A Review of Brian And Charles by Jim Archer


A Review of Brian And Charles by Jim Archer

(left to right) David Earl as Brian and Chris Hayward as Charles in Director Jim Archer's Brian And Charles.

(left to right) David Earl as Brian and Chris Hayward as Charles in Director Jim Archer’s Brian And Charles.
photo: focus functions

Mockumentary filmmaking and offbeat high concepts are a couple made in budget-conscious heaven, taking ideas that might be too weird or outlandish for producers to risk funding and embracing them in a lo-fi package to present something that is deliberately absurd – and therefore endearing. That mentality seems to be the driving force behind director Jim Archer and co-writers/co-stars David Earl and Chris Hayward Brian and Charlesa feature-length adaptation of her 2017 short film of the same name. Thankfully, her goofy odd-pairs premise develops enough traction to fill out a feature run, though not without some trouble crossing the finish line.

Stylistically similar to 2014 What we do in the shadows, this supposedly human interest documentary follows the exploits of Brian (David Earl), a Welsh recluse who spends his lonely days tinkering with inventions that never really manifest themselves in anything revolutionary. Whether he’s rebuilding a bicycle into a flying cuckoo clock that inexplicably catches fire, or lugging trawls on his shoes at the local market for no apparent purpose, Brian’s odd tendencies make him a loveable outcast. Not to be dissuaded from his exaggerated ambitions, he strives to build a robot to help him around the house, although he has trouble even remembering the term “artificial intelligence”. Inexplicably, his experiment works and the oddly self-proclaimed Charles Petrescu (Chris Hayward) is born.

Constructed of a pair of inexplicably realistic robotic legs, a washing machine torso cloaked in an oversized shirt and cardigan, and a professorial mannequin head, Charles approaches the world with a childlike fascination. Speaking with the intonation of Microsoft Sam and a vocabulary developed from reading the dictionary, Charles quickly befriends Brian, who teaches this new companion all the important things in life, such as how to cook cabbage or when to dance a jig. In a word, the relationship is sweet, punctuated by Earl and Hayward’s expertly timed deadpan performance, which turns even a scene as innocuous as darts tossing into an exercise in charming character work.

If the writers had been content to let their characters exist in a series of extended television pilot-style slice-of-life sketches, Earl and Hayward could have easily gotten away with it, but their desire to be a bit more ambitious ends up being something of a mixed bag. Most intriguing is the film’s notion that Charles isn’t simply Brian’s offbeat sidekick, but is actually the closest thing to a child, with independent wants and needs that Brian can’t always fulfill within the confines of his remote homestead. As he begins to go against his creator, picking fights and isolating himself with angsty metal music in The Walking Washing Machine’s equivalent of teenage rebellion, this willful boundary-testing clashes with Brian’s desire to protect Charles and keep him to himself.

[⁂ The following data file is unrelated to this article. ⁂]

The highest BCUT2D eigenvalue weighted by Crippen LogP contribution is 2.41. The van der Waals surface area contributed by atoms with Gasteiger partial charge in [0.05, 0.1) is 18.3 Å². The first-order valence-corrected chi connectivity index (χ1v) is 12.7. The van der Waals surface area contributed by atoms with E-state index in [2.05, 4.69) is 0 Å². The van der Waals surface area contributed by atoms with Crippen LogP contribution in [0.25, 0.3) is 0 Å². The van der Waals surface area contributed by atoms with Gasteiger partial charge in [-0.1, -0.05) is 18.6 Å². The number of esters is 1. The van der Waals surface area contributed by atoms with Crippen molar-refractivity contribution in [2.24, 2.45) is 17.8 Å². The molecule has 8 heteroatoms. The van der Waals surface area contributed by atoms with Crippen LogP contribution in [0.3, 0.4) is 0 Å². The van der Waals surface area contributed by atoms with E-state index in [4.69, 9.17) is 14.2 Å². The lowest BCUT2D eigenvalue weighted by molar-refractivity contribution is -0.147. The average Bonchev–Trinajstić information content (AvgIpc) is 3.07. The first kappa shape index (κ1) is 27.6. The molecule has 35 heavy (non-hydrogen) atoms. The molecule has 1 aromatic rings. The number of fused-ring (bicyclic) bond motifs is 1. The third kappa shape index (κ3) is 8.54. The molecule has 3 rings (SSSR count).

This feeds an underlying tension in which Brian fears the outside world, typified by a soft-spoken relationship with village bully Eddie (Jamie Michie) and his reluctance to flirt with the clearly interested Hazel (Louise Brealey). These competing values ​​compel Brian to grow in character, which is a not-too-subtle metaphor for the transformative impact of parenthood, in which the child is no less a creature of their own creation than they are their creator’s offspring.

Unfortunately somewhere on the way to the third act, Brian and Charles loses some of its charm by sacrificing sugar-sweet sentimentality. In a strangely misplaced placement of narrative priorities, the two are separated for much of the film’s final half-hour, seemingly aiming to invoke a sense of danger and distress at odds with the previously established outright absurdism. In a limitation of the mockumentary framework, the focus is entirely on Brian’s arc, but without Charles’ presence, the emphasis is placed far more on his willingness to temper his reclusive nature than on his ability to make Charles face the dangers of the world .

In fact, Charles’ agency is so completely stripped that his arc never fully recovers, his resolution limited to a sweet epilogue that pays lip service to a desire to explore the world that previous events would surely challenge him. It’s tempting to view this flimsy solution as a victim of adaptation from the short’s proof of concept to a full-length three-act structure, where the lack of a proper extension of the initial execution of the premise resulted in a narrative that accomplishes much weaker than its original comedic promise.

Regardless of the reason Brian and Charles remains a charming film nonetheless. Often hilarious and never without heart, there’s a lot to love about this tale of an unconventional, cabbage-loving madman and his 10-foot-tall mechanical son. Even if it’s a bit thin thematically and doesn’t quite manage to condense the themes it has into a cohesive whole, sometimes all it takes is an offbeat sense of humor and a premise odd enough to make a lasting impression to leave.

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